Ray Davies: That's What Friends Are For The legendary Kinks singer teams with Bruce Springsteen, Lucinda Williams, Metallica and others on the new See My Friends.
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Ray Davies: That's What Friends Are For

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Ray Davies: That's What Friends Are For

Ray Davies: That's What Friends Are For

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I hear this song and I'm transported back. I'm 15 years old, WORC Radio A-Go-Go in Worcester, Massachusetts crackles over a transistor radio, and I wait by the telephone for my crush Paul Ericson to call.


RAY DAVIES: (Singing) So tired, tired of waiting, tired of waiting for you...

HANSEN: But I'm happy to say that Ray Davies joins me now from our London bureau. Ray, the wait was worth it.

DAVIES: OK. It's nice to meet you at last.

HANSEN: We're talking to you because you have a new CD, "See My Friends." It's collaborations with big stars covering your songs - Bruce Springsteen, Jon Bon Jovi, Spoon, Jackson Browne, Lucinda Williams and others we'll mention later. Did you ever consider the title, "Hear My Friends"?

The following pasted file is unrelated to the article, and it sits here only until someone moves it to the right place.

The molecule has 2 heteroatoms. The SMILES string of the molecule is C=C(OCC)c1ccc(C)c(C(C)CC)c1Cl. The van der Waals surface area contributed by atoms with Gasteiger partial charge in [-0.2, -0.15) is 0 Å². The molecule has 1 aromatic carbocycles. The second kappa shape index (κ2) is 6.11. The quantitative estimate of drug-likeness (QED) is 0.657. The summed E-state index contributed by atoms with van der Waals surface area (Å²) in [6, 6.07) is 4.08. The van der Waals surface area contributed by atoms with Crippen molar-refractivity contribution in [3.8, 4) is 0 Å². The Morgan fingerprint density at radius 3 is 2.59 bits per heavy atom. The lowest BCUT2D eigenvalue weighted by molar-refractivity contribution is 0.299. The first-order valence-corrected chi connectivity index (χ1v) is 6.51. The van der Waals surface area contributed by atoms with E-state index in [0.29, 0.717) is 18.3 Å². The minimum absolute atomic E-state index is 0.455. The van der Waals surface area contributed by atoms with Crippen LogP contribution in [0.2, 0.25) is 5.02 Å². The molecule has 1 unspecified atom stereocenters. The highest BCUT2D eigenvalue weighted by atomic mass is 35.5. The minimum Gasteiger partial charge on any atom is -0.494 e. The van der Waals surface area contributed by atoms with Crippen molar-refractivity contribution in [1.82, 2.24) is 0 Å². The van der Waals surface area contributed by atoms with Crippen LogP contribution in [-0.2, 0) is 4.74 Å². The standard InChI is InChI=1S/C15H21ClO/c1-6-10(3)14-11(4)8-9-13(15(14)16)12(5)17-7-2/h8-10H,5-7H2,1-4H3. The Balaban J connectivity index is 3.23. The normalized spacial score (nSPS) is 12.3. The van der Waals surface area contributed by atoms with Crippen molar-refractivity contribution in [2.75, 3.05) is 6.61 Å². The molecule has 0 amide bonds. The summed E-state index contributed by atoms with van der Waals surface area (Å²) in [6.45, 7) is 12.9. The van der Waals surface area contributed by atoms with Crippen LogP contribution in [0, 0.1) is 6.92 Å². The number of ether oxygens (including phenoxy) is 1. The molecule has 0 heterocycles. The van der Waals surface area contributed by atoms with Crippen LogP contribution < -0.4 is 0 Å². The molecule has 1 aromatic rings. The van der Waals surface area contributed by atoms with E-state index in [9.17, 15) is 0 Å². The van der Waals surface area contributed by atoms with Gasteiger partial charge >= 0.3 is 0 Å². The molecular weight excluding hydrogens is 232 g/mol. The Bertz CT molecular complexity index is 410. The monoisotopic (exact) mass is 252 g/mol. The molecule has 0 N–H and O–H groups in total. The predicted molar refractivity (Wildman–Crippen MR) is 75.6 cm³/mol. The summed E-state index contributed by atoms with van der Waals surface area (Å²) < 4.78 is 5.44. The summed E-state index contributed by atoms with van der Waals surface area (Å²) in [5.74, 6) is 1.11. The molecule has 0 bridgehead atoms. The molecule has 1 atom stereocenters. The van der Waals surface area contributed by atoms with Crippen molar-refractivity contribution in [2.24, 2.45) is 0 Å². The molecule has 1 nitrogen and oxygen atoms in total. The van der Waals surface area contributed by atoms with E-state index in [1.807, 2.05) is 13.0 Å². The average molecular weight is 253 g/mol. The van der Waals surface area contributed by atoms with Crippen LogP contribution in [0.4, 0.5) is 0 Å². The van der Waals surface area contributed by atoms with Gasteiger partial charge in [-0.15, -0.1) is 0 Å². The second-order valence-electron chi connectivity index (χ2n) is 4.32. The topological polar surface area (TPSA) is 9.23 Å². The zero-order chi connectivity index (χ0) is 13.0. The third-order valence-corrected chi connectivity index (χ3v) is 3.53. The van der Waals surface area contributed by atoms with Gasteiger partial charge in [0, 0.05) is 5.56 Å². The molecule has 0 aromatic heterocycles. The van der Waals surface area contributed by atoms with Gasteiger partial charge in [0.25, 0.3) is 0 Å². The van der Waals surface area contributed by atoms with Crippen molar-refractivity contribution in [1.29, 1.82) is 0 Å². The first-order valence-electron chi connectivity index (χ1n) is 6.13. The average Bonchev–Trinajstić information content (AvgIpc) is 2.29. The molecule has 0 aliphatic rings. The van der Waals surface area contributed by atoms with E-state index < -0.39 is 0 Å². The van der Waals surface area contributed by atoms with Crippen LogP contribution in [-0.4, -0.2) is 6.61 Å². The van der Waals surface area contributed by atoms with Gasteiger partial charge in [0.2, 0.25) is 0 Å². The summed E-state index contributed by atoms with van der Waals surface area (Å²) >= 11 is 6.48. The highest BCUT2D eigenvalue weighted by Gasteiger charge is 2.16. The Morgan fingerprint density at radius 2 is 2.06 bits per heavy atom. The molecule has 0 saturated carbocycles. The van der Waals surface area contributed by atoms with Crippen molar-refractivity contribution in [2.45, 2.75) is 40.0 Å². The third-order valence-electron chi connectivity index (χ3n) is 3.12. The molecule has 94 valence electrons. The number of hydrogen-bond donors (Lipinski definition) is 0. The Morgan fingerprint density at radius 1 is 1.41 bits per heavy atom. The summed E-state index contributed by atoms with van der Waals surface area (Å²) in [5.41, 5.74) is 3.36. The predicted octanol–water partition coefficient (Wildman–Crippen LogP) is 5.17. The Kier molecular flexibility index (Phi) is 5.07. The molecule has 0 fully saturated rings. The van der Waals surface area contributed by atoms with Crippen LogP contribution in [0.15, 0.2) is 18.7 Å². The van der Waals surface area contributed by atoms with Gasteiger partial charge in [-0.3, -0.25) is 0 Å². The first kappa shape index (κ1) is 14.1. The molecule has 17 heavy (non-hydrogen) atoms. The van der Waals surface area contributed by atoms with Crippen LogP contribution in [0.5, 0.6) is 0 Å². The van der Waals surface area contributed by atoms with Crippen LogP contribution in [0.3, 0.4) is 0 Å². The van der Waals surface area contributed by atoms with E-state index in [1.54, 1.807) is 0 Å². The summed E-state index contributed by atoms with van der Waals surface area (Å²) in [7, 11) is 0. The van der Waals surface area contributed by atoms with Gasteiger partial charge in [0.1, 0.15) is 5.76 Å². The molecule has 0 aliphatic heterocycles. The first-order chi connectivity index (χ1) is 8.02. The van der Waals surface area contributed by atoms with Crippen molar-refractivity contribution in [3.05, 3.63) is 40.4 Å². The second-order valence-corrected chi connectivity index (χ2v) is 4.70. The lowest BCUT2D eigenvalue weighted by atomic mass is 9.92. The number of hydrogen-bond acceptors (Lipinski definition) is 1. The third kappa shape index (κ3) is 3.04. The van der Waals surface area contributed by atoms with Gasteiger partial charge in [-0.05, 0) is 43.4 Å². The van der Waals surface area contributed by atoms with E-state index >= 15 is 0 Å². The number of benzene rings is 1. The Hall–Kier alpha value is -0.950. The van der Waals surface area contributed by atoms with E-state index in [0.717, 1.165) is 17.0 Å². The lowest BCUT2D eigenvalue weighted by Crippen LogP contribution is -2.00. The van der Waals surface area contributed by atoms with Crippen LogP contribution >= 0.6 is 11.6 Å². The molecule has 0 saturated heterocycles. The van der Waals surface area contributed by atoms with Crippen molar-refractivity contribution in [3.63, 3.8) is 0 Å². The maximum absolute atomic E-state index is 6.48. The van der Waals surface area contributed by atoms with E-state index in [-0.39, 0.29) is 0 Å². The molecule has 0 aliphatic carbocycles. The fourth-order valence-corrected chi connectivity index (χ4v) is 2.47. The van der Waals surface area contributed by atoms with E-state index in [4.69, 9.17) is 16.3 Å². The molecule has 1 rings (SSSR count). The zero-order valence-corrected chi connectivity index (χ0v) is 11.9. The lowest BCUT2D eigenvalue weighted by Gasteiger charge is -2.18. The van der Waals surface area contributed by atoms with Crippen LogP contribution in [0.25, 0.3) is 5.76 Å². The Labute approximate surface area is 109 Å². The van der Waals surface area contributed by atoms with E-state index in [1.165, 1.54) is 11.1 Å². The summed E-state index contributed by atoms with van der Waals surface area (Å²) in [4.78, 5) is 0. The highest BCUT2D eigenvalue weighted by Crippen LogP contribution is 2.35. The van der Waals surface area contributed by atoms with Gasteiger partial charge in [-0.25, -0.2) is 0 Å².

DAVIES: I didn't. It's a good idea but "See My Friends" seems to be see my friends. It's friends like these, who needs enemies? It's a natural. When Spoon recorded it, it just fitted what the album was.


DAVIES: The songs are like friends as well. Every one of these artists had a favorite Kinks song and it was really interesting to hear and surprising on occasions to hear what their choices were.


DAVIES: Bruce Springsteen really surprised. You know, he expressed some interest to be on the record. And I naturally thought it would be one of the usual suspects, you know, "You Really Got Me," "All Day and All of the Night." And he chose a song called "Better Things."


DAVIES: (Singing) Here's wishing you the bluest sky, and hoping something better comes tomorrow.

BRUCE SPRINGSTEEN: (Singing) Hoping all the verses rhyme, and the very best the choruses to follow...